Incident Post Mortem: November 19, 2021


Summary


On
November
19,
2021,
Coinbase
learned
that
it
had
erroneously
credited
some
customers
transacting
in
GYEN
and
POWR
either
100x
or
1/100th
the
amount
they
purchased.
Coinbase
promptly
disabled
trading
in
POWR
and
GYEN,
worked
around
the
clock
to
resolve
the
underlying
technical
issue,
and
then
made
adjustments
in
customer
accounts
to
reflect
the
amount
of
GYEN
and
POWR
that
customers
actually
purchased.
This
incident
affected
approximately
0.0072%
of
Coinbase’s
total
verified
users.


What
happened?

On
November
19
at
approximately
4:00
p.m.
EST,
Coinbase
updated
an
internal
data
source
related
to
POWR
and
GYEN
precision.
The
update
was
tested
through
our
standard
automated
testing
and
deployment
monitoring
procedures.
However,
the
testing
didn’t
detect
that
the
update
would
propagate
at
various
speeds
through
a
number
of
internal
systems
and
would
result
in
customers
being
credited
either
100x
or
1/100th
the
amount
of
GYEN
or
POWR
they
purchased.

The
data
rollout
error
was
identified
through
our
position
risk
monitoring
systems
shortly
after
the
November
19
4:00
p.m.
EST
update.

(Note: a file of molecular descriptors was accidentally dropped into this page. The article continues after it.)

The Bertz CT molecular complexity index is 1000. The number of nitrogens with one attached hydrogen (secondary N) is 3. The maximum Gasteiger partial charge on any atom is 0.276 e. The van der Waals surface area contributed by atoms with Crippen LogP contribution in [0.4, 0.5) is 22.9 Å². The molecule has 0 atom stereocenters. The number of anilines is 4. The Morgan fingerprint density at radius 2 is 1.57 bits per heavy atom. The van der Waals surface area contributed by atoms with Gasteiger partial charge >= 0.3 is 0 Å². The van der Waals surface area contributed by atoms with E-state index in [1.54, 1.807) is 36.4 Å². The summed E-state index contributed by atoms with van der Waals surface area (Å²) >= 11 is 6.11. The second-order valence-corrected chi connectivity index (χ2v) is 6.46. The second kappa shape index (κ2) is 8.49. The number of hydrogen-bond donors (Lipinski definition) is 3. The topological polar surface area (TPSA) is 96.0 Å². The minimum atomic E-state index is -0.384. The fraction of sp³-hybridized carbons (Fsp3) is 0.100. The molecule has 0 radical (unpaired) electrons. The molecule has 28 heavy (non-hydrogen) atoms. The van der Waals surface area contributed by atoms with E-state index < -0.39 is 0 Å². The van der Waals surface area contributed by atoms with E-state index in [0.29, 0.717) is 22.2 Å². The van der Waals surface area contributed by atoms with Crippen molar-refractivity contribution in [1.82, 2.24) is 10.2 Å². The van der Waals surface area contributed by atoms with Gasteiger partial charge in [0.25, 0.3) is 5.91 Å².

At
5:35
p.m.
EST,
we
disabled
transacting
in
GYEN
and
POWR
pending
resolution
of
the
underlying
issue.
At
7:26
p.m.
EST,
we
identified
accounts
that
transacted
in
GYEN
or
POWR
during
the
data
rollout,
and
temporarily
restricted
these
accounts
pending
further
investigation.
By
November
21,
restrictions
were
removed
for
98.8%
of
these
accounts
and,
by
December
13,
Coinbase
restored
full
trading
for
GYEN
and
POWR.


What
did
Coinbase
do
to
correct
the
problem?

Coinbase
immediately
devoted
substantial
engineering
resources
to
quickly
correct
the
problem,
ensuring
our
customers
received
the
correct
amount
of
GYEN
and
POWR
that
they
purchased.
For
customers
who
were
erroneously
over-credited
100x
the
GYEN
and
POWR
they
purchased,
we
ensured
that
they
received
the
correct
amount
of
assets
that
they
paid
for.
For
those
who
still
had
GYEN
and
POWR
in
their
accounts,
this
was
relatively
straightforward

we
notified
customers
of
the
error
and
simply
debited
those
customers’
accounts,
removing
the
extra
GYEN
or
POWR
that
was
erroneously
credited.

Some
customers
had
already
converted
their
GYEN
and
POWR
to
other
digital
assets,
such
as
Bitcoin.
Other
customers
sent
their
GYEN
and
POWR
to
wallets
off
the
Coinbase
platform,
but
kept
other
digital
assets
on
the
Coinbase
platform.
For
these
customers,
we
notified
them
of
the
error
and,
in
accordance
with
the
Coinbase
User
Agreement,
withdrew
other
assets
from
these
customers’